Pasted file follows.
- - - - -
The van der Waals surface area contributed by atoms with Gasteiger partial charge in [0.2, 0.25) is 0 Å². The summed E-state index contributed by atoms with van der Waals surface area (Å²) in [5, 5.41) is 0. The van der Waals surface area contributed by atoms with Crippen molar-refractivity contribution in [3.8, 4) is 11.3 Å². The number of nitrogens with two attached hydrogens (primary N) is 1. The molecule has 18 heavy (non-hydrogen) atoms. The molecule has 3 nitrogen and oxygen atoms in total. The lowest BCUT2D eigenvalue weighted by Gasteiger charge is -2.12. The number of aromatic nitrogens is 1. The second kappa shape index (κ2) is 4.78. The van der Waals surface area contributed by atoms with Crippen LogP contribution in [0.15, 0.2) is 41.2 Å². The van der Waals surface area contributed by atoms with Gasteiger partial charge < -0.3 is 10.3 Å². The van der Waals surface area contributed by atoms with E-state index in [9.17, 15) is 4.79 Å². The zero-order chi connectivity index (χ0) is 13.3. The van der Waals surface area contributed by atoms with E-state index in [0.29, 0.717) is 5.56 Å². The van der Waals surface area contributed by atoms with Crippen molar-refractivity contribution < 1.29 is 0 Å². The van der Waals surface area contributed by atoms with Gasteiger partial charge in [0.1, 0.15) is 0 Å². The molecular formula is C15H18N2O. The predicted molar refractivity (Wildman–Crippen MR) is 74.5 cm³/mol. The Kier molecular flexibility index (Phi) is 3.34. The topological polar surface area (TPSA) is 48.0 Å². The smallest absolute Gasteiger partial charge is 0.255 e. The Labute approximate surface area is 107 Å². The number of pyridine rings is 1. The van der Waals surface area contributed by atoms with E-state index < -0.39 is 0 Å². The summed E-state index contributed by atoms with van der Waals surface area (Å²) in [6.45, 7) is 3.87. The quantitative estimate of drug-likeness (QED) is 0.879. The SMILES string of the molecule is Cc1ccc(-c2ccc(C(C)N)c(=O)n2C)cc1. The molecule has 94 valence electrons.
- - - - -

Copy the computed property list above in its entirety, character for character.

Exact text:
The van der Waals surface area contributed by atoms with Gasteiger partial charge in [0.2, 0.25) is 0 Å². The summed E-state index contributed by atoms with van der Waals surface area (Å²) in [5, 5.41) is 0. The van der Waals surface area contributed by atoms with Crippen molar-refractivity contribution in [3.8, 4) is 11.3 Å². The number of nitrogens with two attached hydrogens (primary N) is 1. The molecule has 18 heavy (non-hydrogen) atoms. The molecule has 3 nitrogen and oxygen atoms in total. The lowest BCUT2D eigenvalue weighted by Gasteiger charge is -2.12. The number of aromatic nitrogens is 1. The second kappa shape index (κ2) is 4.78. The van der Waals surface area contributed by atoms with Crippen LogP contribution in [0.15, 0.2) is 41.2 Å². The van der Waals surface area contributed by atoms with Gasteiger partial charge < -0.3 is 10.3 Å². The van der Waals surface area contributed by atoms with E-state index in [9.17, 15) is 4.79 Å². The zero-order chi connectivity index (χ0) is 13.3. The van der Waals surface area contributed by atoms with E-state index in [0.29, 0.717) is 5.56 Å². The van der Waals surface area contributed by atoms with Crippen molar-refractivity contribution < 1.29 is 0 Å². The van der Waals surface area contributed by atoms with Gasteiger partial charge in [0.1, 0.15) is 0 Å². The molecular formula is C15H18N2O. The predicted molar refractivity (Wildman–Crippen MR) is 74.5 cm³/mol. The Kier molecular flexibility index (Phi) is 3.34. The topological polar surface area (TPSA) is 48.0 Å². The smallest absolute Gasteiger partial charge is 0.255 e. The Labute approximate surface area is 107 Å². The number of pyridine rings is 1. The van der Waals surface area contributed by atoms with E-state index < -0.39 is 0 Å². The summed E-state index contributed by atoms with van der Waals surface area (Å²) in [6.45, 7) is 3.87. The quantitative estimate of drug-likeness (QED) is 0.879. The SMILES string of the molecule is Cc1ccc(-c2ccc(C(C)N)c(=O)n2C)cc1. The molecule has 94 valence electrons.